The annual TerraVita Food and Drink Festival is much, much more than food. For the past nine years, the Chapel Hill-based festival has become a weekend of education, community, and sustainability.
I met up with Colleen Minton, the festival’s founder, one morning at Lucettegrace in downtown Raleigh. For two hours, over a table of croissants, French bread, and the most delicious Black Forest Cake, we talked about what the past nine years of TerraVita has meant to her.
Terra Vita: How It All Began
Colleen was no stranger to big events — she hosted a number of them in her then-home city of Atlanta, but after the end of events, she noticed something odd. Event after event, it kept happening. What she thought was simply nerves, turned out to be a long, strain of inexplicable panic attacks. Colleen pivoted from hosting events to becoming an event consultant, allowing her to keep doing what she loved while also giving her time to focus on her mental health.
Months later, life brought Colleen and her family to Chapel Hill. The opportunity to host TerraVita came about and like with everything, Colleen dived into it with all she had.
In the beginning, Colleen wanted to create festival that brought together farm-to-table chefs from around North Carolina. That first year brought well-renowned chefs, including Eastern North Carolina’s Vivian Howard. The event was a success but Colleen wasn’t sure she wanted to host it again.
Months later, Colleen spent the day volunteering on a friend’s farm in Saxapahaw, North Carolina. In conversation with another fellow volunteer, she discovered that this couple moved to Chapel Hill (instead of another location in the Triangle) from New Orleans for one reason: TerraVita. Until that moment, she didn’t realize what an impact her festival had on the community, and in such a different way that she’d planned. This single meeting and realization led her to the second year of TerraVita.
TerraVita, Year Two and Beyond
Year two marked the first year of the ticketed “East Meets West Dinner.” It was also the first taping of Vivian Howard’s PBS show, “A Chef’s Life”. In fact, part of the 11th episode of the first season was filmed at the festival. (You can watch it on Youtube for $1.99.) From what started as a simple celebration for regional chefs and the food they created, transformed into a weekend of community. At TerraVita, chefs, food artisans, and beverage professionals came together and worked together, and along the way, discovered lifelong friendships.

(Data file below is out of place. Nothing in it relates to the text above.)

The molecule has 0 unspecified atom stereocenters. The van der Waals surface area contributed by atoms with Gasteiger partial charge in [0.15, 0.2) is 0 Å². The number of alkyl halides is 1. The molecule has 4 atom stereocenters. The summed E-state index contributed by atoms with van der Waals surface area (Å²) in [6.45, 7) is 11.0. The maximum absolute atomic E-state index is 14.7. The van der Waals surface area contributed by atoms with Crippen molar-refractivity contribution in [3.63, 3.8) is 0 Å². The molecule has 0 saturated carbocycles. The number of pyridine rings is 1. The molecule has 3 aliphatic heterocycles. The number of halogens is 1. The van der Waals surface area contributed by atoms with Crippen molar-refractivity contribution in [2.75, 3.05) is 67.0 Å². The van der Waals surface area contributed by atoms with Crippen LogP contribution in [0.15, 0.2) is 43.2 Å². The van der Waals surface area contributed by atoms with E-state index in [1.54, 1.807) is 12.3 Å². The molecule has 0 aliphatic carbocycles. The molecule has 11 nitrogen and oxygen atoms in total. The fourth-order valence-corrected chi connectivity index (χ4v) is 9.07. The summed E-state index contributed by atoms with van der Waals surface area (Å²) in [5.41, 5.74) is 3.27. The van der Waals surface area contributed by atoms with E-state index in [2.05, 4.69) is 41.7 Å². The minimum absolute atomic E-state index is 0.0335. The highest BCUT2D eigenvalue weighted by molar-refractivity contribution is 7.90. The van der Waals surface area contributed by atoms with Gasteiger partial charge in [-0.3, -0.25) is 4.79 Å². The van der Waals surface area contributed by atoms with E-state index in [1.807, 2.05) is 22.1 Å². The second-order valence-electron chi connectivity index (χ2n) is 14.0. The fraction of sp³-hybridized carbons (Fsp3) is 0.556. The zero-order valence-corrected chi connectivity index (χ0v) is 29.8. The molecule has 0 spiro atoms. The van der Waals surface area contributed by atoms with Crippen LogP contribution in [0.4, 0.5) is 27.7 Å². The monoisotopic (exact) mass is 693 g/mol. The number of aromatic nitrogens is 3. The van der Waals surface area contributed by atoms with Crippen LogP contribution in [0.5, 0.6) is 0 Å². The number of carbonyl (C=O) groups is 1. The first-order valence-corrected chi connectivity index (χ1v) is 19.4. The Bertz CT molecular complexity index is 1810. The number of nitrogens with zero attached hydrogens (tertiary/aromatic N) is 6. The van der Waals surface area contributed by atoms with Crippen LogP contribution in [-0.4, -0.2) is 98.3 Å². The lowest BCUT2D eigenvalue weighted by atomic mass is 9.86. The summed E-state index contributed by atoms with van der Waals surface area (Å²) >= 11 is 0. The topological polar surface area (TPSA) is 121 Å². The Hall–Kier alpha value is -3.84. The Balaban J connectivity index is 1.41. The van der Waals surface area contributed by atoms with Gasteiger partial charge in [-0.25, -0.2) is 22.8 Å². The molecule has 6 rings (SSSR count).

Over the years, TerraVita has evolved into so much more that what Colleen set out to do. Participants, chefs, and attendees alike often comment that this is their favorite festival of the year. Colleen has created a true space for community, for family, and for education. She looks back at one year in particular, during the Hillfire dinner. Her then-small son walked around and introduced himself to all the chefs. The chefs loved it and in Colleen’s young son, saw their own children and families. TerraVita is truly a family affair, and so many of the chefs and participants are reminded of their own establishments.
A favorite memory of Colleen’s was the night they celebrated Bill Smith. A pioneer in adding his own flair to traditional southern cooking, Bill Smith and his restaurant, Crook’s Corner were nominated for a James Beard Award in 2009 and 2010. What Colleen loved about that night was that Bill was the center of the event, surrounded by his friends, family, and all those who admired and respected him.
Sustainability at the Forefront of TerraVita
TerraVita is unique in that the festival offers education around sustainability. Food and drink are only served in and on compostable materials. The festival also offers the Sustainable Classroom — what started as one expert talking about one subject around sustainability has grown into a handful of experts offering their insights on a common topic. This year Colleen is especially excited about one class in particular, “the Carnivore’s Conundrum”. A unique talk around how our meat eating habits are affecting the environment and what we can do about changing the way we buy and think about meat to lessen the impact.
These classes are memorable and Colleen’s goal is for the festival to leave an impact on attendees. She hopes that they are taught lessons they can carry into their community and their own lives. When I asked her what’s one thing people can do to be more sustainable, she said simply, “Make one change.” One small changes leads to other small changes and those changes can truly affect how you think about the food you eat and where it comes from. For Colleen, it all started with the organic strawberry. Strawberries, she told me, are one of the most toxic fruits because we eat the entire fruit. The Environmental Working Group is a great resource for everyone interested in learning more about sustainability and agriculture.
The Tenth, and Final Year of TerraVita
This year, 2019, marks the tenth and final year of the TerraVita Food and Drink Festival. From October 16-19th, Colleen will do what she’s done for the past nine years. She’ll bring together chefs and beverage professionals from around the region to create a weekend of true community.
This year she will also honor Karen Barker of Magnolia Grill. The award winning pastry chef passed away in January of this year after a tough fight with cancer. The event, A Sweet Life: Tribute to Karen Barker will celebrate her life and contributions. In her honor, the dinner will be served family style. Participating chefs from all over the Southeast will cook in celebration of her and her impact on their lives. Even more special, the servers will all be former employees of Magnolia Grill.
Tickets for TerraVita Food and Drink Festival Saturday events are still available through the TerraVita Food and Drink Festival site.
Follow Colleen Minton on CurEat to find all of her North Carolina food and drink recommendations.